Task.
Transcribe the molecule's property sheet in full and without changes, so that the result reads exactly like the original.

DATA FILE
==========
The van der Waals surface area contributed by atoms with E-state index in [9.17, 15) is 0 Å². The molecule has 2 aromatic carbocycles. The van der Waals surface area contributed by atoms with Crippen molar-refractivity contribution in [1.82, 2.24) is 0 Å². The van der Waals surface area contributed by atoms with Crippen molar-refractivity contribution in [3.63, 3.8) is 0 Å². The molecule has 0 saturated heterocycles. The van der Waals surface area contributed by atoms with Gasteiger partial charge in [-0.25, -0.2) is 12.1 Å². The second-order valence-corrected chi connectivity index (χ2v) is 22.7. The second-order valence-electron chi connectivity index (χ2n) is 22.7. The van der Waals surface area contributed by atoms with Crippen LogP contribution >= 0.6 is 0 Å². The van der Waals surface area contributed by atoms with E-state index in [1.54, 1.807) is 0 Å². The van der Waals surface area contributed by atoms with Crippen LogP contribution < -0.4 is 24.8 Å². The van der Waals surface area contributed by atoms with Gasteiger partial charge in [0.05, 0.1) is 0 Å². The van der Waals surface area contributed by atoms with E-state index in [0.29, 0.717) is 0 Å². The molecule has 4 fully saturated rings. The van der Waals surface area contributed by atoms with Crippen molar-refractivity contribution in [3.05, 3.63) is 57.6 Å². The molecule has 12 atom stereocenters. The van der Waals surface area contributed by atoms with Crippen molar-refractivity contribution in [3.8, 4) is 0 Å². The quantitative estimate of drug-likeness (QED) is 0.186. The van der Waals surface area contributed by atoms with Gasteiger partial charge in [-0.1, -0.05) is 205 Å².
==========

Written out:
The van der Waals surface area contributed by atoms with E-state index in [9.17, 15) is 0 Å². The molecule has 2 aromatic carbocycles. The van der Waals surface area contributed by atoms with Crippen molar-refractivity contribution in [1.82, 2.24) is 0 Å². The van der Waals surface area contributed by atoms with Crippen molar-refractivity contribution in [3.63, 3.8) is 0 Å². The molecule has 0 saturated heterocycles. The van der Waals surface area contributed by atoms with Gasteiger partial charge in [-0.25, -0.2) is 12.1 Å². The second-order valence-corrected chi connectivity index (χ2v) is 22.7. The second-order valence-electron chi connectivity index (χ2n) is 22.7. The van der Waals surface area contributed by atoms with Crippen LogP contribution >= 0.6 is 0 Å². The van der Waals surface area contributed by atoms with E-state index in [1.54, 1.807) is 0 Å². The van der Waals surface area contributed by atoms with Crippen LogP contribution < -0.4 is 24.8 Å². The van der Waals surface area contributed by atoms with Gasteiger partial charge in [0.05, 0.1) is 0 Å². The van der Waals surface area contributed by atoms with E-state index in [0.29, 0.717) is 0 Å². The molecule has 4 fully saturated rings. The van der Waals surface area contributed by atoms with Crippen molar-refractivity contribution in [3.05, 3.63) is 57.6 Å². The molecule has 12 atom stereocenters. The van der Waals surface area contributed by atoms with Crippen molar-refractivity contribution in [3.8, 4) is 0 Å². The quantitative estimate of drug-likeness (QED) is 0.186. The van der Waals surface area contributed by atoms with Gasteiger partial charge in [-0.1, -0.05) is 205 Å².